So now I’ve explained this, you can stop bothering your pretty little heads about it…
I am always deeply impressed by the energy of some politicians. Clearly there are the Rees-Moggs who lounge about on green benches and let their nanny change nappies but some are incredibly hard-working. Not only that, they are on top of a number of issues both locally and nationally and have an astounding memory for facts and figures. Yes, I know they have teams of admin to support them but once they’re up on the podium they’re on their own, giving a rallying speech before getting back on the train to their next destination. During (and before) the last election Corbyn was tireless: I will never know how a seventy-two year old got the energy to travel up and down the country doing several speeches a day and interviews in between, yet he seemed to get energy from it rather than being depleted. I guess that’s why I could never be an MP: I’d be permanently exhausted.
A similar thing is happening with candidates for the leadership, and last night I was pleased to be able to hear Emily Thornberry speak in Loughborough. I had already identified her as someone I might vote for and last night confirmed it. She’s on top of things, she’s hard-hitting and down-to-earth, principled but pragmatic. More importantly, she did not join in with the back-stabbing of Corbyn and spoke up in support of him (though not all of his campaign.) I therefore believe that she has the ability to unite the party and persuade voters, as well as challenging Boris Johnson at the dispatch box as she was his opposite number when he was Foreign Secretary. She also strikes me as being remarkably human and lacking in hunger for power.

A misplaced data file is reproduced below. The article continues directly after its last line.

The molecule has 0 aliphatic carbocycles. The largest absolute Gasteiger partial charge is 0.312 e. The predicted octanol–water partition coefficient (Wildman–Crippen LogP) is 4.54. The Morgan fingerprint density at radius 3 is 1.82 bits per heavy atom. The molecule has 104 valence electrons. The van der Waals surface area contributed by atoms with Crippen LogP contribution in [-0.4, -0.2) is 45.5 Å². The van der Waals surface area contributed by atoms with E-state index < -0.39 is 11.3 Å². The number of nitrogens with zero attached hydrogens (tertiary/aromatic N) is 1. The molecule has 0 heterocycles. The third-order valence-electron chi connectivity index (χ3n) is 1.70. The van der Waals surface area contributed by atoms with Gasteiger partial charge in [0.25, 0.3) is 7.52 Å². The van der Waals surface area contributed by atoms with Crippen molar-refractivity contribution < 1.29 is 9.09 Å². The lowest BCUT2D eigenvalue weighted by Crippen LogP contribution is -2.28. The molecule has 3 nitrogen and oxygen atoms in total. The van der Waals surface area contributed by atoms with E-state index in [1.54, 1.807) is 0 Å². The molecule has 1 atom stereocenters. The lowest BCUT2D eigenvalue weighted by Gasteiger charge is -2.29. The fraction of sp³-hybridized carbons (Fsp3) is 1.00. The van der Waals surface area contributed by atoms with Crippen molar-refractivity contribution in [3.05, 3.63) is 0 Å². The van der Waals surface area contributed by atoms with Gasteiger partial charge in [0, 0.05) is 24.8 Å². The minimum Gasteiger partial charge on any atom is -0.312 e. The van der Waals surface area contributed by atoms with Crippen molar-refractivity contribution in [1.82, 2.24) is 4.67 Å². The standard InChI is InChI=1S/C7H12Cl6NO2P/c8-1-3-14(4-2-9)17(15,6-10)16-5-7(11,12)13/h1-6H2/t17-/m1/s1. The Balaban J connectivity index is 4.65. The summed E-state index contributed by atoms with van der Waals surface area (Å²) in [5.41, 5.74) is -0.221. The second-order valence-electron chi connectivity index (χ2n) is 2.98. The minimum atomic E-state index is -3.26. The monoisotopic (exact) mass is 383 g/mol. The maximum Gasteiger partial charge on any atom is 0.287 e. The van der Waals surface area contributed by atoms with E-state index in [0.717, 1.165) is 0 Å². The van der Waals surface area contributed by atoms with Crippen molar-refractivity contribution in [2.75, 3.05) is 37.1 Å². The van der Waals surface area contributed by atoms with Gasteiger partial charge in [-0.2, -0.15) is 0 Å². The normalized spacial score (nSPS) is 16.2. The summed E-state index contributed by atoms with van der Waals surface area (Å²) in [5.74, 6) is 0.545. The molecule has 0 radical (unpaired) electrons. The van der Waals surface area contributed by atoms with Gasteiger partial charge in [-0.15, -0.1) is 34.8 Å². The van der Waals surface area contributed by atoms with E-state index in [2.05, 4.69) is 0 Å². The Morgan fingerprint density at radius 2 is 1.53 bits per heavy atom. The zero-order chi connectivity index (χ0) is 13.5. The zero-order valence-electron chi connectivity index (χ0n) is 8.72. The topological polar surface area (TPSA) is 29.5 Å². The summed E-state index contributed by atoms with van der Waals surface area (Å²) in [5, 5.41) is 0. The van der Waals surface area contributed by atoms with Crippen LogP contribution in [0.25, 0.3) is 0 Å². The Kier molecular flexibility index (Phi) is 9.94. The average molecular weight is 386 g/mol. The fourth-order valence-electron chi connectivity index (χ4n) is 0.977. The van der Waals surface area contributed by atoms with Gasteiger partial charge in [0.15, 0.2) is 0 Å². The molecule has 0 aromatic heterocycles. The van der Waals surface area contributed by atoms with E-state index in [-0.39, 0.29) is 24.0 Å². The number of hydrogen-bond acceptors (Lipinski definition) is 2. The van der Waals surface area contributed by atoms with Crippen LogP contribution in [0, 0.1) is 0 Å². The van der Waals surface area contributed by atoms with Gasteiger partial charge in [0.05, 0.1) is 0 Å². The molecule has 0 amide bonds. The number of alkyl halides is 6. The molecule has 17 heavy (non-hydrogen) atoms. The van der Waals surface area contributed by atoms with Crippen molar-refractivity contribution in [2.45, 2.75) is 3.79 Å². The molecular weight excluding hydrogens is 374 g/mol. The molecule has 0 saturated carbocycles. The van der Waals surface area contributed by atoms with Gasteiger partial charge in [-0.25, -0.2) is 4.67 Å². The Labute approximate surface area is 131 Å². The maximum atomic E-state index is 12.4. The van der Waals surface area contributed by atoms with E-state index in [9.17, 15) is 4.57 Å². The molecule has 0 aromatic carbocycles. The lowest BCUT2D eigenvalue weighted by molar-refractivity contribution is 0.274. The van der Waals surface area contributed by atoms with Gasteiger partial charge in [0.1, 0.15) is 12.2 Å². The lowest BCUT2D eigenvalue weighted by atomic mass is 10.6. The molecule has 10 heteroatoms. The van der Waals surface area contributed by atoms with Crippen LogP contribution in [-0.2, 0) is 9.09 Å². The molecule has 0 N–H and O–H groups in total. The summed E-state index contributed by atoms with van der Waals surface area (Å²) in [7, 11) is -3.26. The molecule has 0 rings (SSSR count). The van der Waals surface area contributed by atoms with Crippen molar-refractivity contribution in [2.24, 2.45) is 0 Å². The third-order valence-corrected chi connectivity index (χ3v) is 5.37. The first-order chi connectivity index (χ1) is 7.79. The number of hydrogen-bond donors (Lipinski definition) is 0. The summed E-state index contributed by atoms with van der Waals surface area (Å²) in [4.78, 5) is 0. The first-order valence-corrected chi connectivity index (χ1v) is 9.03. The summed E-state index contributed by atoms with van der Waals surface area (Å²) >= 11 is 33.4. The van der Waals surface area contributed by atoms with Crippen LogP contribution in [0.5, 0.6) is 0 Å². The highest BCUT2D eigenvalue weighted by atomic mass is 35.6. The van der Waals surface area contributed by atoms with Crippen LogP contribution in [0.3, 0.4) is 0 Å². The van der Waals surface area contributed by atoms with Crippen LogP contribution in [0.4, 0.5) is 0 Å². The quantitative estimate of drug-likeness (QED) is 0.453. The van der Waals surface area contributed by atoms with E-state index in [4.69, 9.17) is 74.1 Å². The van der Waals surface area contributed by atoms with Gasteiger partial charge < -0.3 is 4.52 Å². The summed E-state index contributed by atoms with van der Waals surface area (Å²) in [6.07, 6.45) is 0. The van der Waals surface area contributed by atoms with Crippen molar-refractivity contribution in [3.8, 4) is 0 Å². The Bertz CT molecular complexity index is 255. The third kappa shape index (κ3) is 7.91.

In voting for our next leader I shall be taking into account two things: one is that they broadly support socialism and the principles of our last manifesto. I do not want a return to Blairism; thankfully at the moment I see no appetite for that either in the member or in the candidates. Secondly – and perhaps more importantly – I am looking for someone who can unite the party. This is a tall order but it’s not impossible.
At the moment Thornberry lacks the nominations she needs to get on the ballot. So we shall see. But if she is on the ballot I think I shall vote for her.